The numbers made sense to Robert Woods.
Woods thought it was a fair deal — but also that he was worth more. He only needed an opportunity to show it.
In his two seasons with the Rams, the Southern California native has proved his point.
In 2018, as part of a position group that included fellow starters Brandin Cooks and Cooper Kupp as well as ascending Josh Reynolds, Woods led the Rams in catches and eclipsed 1,000 yards receiving for the first time.
“Just the start of it,” Woods said last week as the Rams concluded voluntary offseason workouts, “I feel like last year was a taste of what I knew I had, what other people saw a glimpse of.”
Along with establishing himself as a go-to receiver, Woods cemented his status as one of the NFL’s best bargains.
Odell Beckham Jr. of the Cleveland Browns is first at $18 million. Cooks is tied for fourth at $16.2 million. Sammy Watkins, Woods’ former Bills and Rams teammate, ranks fifth at $16 million going into his second season with the Kansas City Chiefs.
Others that rank ahead of him include Marqise Lee of the Jacksonville Jaguars ($8.5 million) and Paul Richardson — Woods’ former teammate at Serra — of the Washington Redskins ($8 million).
Whether the Rams adjust Woods’ contract before this season or next — or at all — remains to be seen.
Regardless, the former USC star said he would continue to work at perfecting his craft and helping the Rams return to the Super Bowl.
The Rams will hold a mandatory minicamp Tuesday. It will be the team’s last workout before regrouping for training camp in late July.
“Just come out and tear it up,” Woods said of his plan for the upcoming season. “Be myself, play every game and really do a lot of damage and prove to be the best — and get the price to match.”
Woods wasted no time establishing his value for the Rams.
In 2017 — despite being sidelined three games because of a shoulder injury and being held out of the finale with other starters — he finished with 56 catches for 781 yards and five touchdowns. In a playoff loss to the Atlanta Falcons, he caught nine passes for 142 yards.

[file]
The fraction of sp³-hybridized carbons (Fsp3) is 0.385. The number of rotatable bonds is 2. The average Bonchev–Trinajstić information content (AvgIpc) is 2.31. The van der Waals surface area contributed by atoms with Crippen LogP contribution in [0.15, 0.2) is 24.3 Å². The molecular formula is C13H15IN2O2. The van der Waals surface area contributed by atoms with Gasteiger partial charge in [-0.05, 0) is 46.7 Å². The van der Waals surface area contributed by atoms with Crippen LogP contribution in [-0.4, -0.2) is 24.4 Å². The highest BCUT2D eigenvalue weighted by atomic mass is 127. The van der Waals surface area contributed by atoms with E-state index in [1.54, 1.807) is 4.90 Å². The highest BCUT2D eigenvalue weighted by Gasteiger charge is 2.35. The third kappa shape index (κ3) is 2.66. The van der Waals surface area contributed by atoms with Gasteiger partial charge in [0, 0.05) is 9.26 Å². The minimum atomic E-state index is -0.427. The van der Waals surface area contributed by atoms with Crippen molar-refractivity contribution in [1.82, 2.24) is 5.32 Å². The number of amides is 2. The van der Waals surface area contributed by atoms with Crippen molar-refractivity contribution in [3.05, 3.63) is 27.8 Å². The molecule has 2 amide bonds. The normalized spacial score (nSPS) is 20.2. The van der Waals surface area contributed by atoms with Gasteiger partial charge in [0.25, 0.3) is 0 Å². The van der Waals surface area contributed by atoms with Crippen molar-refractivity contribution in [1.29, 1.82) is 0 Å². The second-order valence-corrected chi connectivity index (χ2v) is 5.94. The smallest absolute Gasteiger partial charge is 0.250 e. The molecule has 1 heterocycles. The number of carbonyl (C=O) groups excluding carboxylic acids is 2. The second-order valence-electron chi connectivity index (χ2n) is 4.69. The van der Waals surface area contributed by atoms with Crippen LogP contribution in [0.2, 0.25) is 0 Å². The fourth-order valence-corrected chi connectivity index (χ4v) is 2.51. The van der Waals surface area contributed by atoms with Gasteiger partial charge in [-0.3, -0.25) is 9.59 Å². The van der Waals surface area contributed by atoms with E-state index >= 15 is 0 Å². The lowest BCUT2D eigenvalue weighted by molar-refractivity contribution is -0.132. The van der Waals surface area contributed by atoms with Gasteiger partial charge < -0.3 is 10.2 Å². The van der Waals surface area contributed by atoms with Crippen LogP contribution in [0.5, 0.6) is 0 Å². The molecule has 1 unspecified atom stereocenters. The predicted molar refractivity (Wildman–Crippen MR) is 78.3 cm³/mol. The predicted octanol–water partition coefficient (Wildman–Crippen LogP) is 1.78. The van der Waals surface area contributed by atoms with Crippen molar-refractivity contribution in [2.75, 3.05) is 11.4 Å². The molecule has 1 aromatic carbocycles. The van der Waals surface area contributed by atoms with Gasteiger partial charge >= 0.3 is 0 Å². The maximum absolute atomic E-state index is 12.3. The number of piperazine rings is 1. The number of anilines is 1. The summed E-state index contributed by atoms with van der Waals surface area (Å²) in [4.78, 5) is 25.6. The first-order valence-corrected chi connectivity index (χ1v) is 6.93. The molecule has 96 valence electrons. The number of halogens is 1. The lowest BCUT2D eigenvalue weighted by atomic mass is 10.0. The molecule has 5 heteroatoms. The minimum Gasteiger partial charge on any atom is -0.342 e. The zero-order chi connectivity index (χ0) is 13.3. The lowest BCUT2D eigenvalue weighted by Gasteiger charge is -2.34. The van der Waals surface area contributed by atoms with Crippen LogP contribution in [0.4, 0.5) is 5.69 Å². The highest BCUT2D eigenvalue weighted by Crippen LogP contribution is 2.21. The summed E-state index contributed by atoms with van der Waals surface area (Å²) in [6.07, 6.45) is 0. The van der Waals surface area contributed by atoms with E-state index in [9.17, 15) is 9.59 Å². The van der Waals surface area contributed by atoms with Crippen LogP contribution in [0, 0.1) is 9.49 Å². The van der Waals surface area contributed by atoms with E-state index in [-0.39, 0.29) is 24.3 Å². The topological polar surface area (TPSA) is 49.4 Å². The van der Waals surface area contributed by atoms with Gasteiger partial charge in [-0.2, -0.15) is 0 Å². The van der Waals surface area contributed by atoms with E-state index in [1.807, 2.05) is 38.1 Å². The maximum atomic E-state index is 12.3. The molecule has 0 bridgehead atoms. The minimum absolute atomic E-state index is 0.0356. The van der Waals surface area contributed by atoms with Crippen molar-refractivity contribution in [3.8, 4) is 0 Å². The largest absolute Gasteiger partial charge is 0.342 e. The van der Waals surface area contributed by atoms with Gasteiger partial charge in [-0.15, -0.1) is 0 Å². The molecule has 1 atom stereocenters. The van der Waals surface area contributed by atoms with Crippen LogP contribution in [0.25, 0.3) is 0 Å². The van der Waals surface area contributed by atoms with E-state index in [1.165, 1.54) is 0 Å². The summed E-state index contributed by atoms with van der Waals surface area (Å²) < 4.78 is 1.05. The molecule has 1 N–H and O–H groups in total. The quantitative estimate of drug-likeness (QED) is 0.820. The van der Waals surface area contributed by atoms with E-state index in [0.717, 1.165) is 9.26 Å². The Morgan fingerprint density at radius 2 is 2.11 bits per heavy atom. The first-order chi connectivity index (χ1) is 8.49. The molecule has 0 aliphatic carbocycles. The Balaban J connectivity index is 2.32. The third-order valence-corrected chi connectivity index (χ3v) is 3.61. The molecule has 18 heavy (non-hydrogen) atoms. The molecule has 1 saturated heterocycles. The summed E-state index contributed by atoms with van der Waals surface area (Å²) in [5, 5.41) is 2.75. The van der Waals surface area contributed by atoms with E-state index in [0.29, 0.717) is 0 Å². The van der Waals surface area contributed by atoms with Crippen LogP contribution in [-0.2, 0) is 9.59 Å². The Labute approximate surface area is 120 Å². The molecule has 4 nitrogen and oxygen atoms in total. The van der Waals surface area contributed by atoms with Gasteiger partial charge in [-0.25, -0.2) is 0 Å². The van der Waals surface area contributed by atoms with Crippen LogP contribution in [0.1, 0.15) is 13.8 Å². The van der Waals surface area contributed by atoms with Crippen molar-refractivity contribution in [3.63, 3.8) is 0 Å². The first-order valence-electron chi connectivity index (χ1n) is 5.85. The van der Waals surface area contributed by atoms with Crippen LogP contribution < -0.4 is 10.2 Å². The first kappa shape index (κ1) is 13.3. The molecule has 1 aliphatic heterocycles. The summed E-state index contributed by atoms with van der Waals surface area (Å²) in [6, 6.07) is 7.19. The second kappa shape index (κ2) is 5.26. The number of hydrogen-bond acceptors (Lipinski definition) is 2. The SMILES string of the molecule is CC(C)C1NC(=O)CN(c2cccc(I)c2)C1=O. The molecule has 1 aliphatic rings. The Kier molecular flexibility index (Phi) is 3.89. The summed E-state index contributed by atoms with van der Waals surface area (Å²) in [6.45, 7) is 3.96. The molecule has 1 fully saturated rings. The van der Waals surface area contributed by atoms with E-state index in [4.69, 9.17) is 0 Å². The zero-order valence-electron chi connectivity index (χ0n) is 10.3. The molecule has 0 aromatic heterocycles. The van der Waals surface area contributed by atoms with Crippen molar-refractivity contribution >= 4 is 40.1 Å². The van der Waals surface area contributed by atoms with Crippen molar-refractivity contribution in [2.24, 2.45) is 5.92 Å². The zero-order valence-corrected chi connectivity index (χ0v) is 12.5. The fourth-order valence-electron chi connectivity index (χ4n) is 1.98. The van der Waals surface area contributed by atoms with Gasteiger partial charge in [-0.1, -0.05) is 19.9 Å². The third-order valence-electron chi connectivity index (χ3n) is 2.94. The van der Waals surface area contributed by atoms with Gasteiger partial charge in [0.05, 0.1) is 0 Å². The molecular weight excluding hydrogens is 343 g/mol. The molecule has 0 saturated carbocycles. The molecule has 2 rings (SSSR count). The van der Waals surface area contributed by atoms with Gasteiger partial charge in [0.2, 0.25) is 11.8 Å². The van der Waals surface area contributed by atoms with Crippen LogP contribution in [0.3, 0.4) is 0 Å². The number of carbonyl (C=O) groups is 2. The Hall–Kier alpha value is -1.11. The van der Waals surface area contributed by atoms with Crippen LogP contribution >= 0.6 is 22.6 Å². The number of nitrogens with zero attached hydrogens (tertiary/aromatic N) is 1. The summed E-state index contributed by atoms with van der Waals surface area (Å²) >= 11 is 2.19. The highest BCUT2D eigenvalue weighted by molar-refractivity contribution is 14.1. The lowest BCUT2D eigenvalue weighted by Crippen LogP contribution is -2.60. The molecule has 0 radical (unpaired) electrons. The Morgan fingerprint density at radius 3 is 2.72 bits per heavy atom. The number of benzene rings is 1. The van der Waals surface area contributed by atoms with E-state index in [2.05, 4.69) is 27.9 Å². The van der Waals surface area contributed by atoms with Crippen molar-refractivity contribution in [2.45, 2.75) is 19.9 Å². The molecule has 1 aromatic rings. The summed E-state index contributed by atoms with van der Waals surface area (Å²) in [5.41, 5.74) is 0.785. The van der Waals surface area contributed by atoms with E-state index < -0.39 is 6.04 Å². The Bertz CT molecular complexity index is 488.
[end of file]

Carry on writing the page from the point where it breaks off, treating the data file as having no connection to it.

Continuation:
Watkins caught only 39 passes — eight for touchdowns — but he struck it big after the season, signing a three-year, $48-million contract with the Chiefs. A few weeks later, the Rams traded for Cooks. And before the then-three-time, 1,000-yard receiver took a snap for the Rams, the team gave him five-year, $81-million extension that included more than $50 million in guarantees.
“I said, ‘I’m next,’ ” Woods said, chuckling. “You’re always happy for your teammates and other receivers making money.”
Last season, Woods caught 86 passes for 1,219 yards and six touchdowns. Cooks caught 80 passes for 1,204 yards and five touchdowns.
Woods produced despite changing positions after Kupp suffered a season-ending knee injury.
“He’s shown that he’s probably one of the most versatile and complete receivers in the league,” receivers coach Eric Yarber said of Woods.
Said Rams coach Sean McVay: “Does as much as any receiver in the league in terms of the amount of things that we ask him to do, and a guy that’s gotten better.”
After the 2017 season, Woods worked to improve catching the ball away from his body. This offseason, he has improved his upper-body strength so that he can more effectively shed defenders and increase yards gained after catches.
Woods said there have been no discussions with the Rams about making an adjustment in his contract before the season. But he is confident that, in time, his contributions to the team’s culture and record will be rewarded, be it this year or next.
“I go out and compete every single day, and work to be the best,” he said, “and I just think my play will show it all.
“I feel like I will get what I deserve.”
Follow Gary Klein on Twitter @latimesklein